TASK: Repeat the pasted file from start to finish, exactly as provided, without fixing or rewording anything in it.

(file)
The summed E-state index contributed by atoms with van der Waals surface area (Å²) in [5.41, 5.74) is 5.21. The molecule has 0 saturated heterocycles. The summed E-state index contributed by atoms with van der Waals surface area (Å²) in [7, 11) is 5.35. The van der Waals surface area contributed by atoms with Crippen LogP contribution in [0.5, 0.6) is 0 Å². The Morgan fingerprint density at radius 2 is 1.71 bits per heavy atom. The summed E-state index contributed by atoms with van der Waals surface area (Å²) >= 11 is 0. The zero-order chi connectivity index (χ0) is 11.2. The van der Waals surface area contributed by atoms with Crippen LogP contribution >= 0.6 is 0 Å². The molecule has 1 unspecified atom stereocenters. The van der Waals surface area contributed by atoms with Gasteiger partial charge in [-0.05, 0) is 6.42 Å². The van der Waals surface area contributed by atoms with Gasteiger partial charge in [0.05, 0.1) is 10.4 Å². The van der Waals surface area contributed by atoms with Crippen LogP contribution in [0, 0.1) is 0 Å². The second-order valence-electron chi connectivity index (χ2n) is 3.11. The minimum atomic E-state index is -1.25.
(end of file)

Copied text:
The summed E-state index contributed by atoms with van der Waals surface area (Å²) in [5.41, 5.74) is 5.21. The molecule has 0 saturated heterocycles. The summed E-state index contributed by atoms with van der Waals surface area (Å²) in [7, 11) is 5.35. The van der Waals surface area contributed by atoms with Crippen LogP contribution in [0.5, 0.6) is 0 Å². The Morgan fingerprint density at radius 2 is 1.71 bits per heavy atom. The summed E-state index contributed by atoms with van der Waals surface area (Å²) >= 11 is 0. The zero-order chi connectivity index (χ0) is 11.2. The van der Waals surface area contributed by atoms with Crippen LogP contribution >= 0.6 is 0 Å². The molecule has 1 unspecified atom stereocenters. The van der Waals surface area contributed by atoms with Gasteiger partial charge in [-0.05, 0) is 6.42 Å². The van der Waals surface area contributed by atoms with Gasteiger partial charge in [0.05, 0.1) is 10.4 Å². The van der Waals surface area contributed by atoms with Crippen LogP contribution in [0, 0.1) is 0 Å². The second-order valence-electron chi connectivity index (χ2n) is 3.11. The minimum atomic E-state index is -1.25.